First-Born Child: 3 Tips For Teaching Them To Take Care Of Their Teeth

October 31, 2017
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You’re a relatively new parent, less than a year in, and you’re starting to get the hang of this kid thing. You’ve got feeding and diaper changing down, and your next goal is… teeth brushing? Surprisingly, developing good dental hygiene starts before a child even starts teething. Make sure your first born gets the care they need for their little pearly whites by following these three tips.

Surprisingly, developing good dental hygiene starts before a child even starts teething. Make sure your first born gets the care they need for their little pearly whites by following these three tips.

Start Brushing

Start practicing brushing your child’s teeth before you can even see them. During their time in utero, twenty teeth are fully developed within their gums. Run a warm, wet washcloth over gums morning and night to prepare your child for tooth care early in the game. Once they start teething, you can start to use an actual toothbrush in order to get all the nooks and crannies on the surface of their new teeth.

Monitor Toothpaste

Supervise kids when they brush their teeth. They may have motor skills early on, but tooth brushes are a choking hazard until about age six, and sometimes even beyond that depending on the particular child. Make sure that kids three and over only use a pea-sized amount of toothpaste. More than that makes it difficult to control in the mouth. They should practice spitting out the toothpaste around two years old so that they know it’s not for swallowing. That way, when they switch to regular adult paste, they’ll know what to do.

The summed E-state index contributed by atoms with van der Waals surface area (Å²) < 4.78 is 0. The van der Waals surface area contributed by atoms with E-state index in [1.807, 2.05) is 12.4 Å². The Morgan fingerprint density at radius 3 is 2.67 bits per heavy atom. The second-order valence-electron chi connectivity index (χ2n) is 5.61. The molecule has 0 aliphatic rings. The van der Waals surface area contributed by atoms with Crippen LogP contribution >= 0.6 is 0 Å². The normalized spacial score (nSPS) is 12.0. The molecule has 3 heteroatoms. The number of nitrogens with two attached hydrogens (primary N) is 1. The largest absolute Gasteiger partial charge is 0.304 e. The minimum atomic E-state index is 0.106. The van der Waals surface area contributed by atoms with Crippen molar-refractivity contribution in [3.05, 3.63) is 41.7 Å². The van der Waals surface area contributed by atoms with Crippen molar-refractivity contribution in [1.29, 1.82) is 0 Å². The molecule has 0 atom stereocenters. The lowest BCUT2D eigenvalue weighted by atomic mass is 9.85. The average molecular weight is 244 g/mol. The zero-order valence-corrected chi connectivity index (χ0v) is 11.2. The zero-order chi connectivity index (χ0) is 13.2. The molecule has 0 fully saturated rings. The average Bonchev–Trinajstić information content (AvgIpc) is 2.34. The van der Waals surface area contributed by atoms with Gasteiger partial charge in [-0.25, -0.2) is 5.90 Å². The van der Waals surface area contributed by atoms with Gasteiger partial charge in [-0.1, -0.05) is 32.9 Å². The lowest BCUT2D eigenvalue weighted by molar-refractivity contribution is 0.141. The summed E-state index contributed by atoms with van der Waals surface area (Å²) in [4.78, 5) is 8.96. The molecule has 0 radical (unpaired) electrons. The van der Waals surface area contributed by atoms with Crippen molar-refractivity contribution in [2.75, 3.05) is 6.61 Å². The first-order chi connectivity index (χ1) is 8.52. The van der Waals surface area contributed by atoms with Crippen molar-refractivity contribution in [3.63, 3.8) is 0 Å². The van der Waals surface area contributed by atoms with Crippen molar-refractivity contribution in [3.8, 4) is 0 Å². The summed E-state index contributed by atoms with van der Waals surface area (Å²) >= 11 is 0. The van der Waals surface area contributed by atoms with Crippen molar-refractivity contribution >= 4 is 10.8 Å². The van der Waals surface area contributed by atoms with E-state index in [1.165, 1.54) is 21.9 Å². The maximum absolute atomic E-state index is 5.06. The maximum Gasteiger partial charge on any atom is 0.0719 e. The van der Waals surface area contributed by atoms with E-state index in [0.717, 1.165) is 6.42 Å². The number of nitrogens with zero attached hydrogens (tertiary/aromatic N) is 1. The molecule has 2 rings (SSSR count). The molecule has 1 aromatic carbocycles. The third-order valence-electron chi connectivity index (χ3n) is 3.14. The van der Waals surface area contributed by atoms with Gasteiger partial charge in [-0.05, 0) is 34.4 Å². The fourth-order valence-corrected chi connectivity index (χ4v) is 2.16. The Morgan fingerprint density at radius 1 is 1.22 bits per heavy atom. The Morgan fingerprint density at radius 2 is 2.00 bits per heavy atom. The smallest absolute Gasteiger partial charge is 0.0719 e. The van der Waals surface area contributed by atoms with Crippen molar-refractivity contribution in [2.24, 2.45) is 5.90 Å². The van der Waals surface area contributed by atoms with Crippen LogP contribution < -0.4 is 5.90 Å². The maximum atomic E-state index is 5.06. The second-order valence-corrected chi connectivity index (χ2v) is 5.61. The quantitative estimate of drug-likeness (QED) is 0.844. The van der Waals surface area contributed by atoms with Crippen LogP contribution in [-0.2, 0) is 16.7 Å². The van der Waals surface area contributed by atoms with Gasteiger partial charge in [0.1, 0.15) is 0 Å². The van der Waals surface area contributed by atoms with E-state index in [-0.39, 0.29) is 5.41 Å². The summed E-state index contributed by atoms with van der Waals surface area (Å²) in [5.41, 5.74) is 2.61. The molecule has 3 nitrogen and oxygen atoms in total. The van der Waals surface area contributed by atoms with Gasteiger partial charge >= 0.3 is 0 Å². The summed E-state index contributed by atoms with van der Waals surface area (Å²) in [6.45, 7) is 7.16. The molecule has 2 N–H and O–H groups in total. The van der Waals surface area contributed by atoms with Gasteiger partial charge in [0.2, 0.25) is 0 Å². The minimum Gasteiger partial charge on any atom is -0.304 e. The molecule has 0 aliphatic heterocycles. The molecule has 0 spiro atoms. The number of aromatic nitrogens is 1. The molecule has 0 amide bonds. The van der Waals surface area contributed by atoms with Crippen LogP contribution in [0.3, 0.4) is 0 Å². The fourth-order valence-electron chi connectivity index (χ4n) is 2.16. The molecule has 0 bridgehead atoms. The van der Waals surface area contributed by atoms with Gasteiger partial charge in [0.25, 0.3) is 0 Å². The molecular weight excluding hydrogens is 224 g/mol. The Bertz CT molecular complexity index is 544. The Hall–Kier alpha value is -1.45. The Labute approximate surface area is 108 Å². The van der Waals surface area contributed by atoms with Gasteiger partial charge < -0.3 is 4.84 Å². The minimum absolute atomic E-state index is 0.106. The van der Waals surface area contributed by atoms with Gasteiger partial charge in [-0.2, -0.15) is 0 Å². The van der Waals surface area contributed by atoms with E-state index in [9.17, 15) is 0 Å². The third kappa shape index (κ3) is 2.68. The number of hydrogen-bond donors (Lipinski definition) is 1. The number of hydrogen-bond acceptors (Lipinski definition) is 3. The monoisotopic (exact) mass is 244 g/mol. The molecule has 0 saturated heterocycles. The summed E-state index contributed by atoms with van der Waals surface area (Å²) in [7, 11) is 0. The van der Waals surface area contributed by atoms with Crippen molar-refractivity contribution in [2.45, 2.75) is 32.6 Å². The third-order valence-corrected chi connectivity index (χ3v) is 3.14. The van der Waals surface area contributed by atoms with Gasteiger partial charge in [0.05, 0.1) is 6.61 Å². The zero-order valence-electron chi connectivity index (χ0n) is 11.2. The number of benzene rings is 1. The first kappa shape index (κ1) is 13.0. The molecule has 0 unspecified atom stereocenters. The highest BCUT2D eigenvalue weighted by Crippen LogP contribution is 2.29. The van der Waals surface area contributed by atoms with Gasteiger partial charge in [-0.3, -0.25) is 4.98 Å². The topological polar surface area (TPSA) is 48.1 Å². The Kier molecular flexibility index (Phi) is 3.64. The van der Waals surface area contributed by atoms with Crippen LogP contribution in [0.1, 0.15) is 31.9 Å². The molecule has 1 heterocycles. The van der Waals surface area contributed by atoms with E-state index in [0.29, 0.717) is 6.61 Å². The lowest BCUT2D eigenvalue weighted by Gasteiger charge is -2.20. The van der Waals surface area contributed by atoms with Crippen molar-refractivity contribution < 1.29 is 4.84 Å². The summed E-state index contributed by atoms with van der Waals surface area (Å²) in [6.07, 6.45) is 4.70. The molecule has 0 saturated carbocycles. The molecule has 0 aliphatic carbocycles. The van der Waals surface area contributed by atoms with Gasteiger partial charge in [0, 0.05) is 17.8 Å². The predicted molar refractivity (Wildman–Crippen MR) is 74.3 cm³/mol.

Switch Up The Cup

As early as six months, switch your child from bottle to sippy cup. This minimizes the impact that bottle sucking can have on teeth and gums. Children that suck on bottles and pacifiers long after six months can have teeth migrate and redistribute inside the mouth. Hello, orthodontist bills. Having your child visit the dentist, like Apollo Dental Center, from an early age can help to get them used to the office environment so that they can form positive associations from the beginning. Nobody wants to wrestle a five-year-old into a car seat to go get their six-month cleaning done. Emphasizing parts of the visit like getting a new toothbrush and seeing their favorite dental hygienist can make the trip even more enjoyable.

Teaching your first born to take care of their teeth from the time they’re little can pave the way for dental hygiene success with the rest of your little ones.

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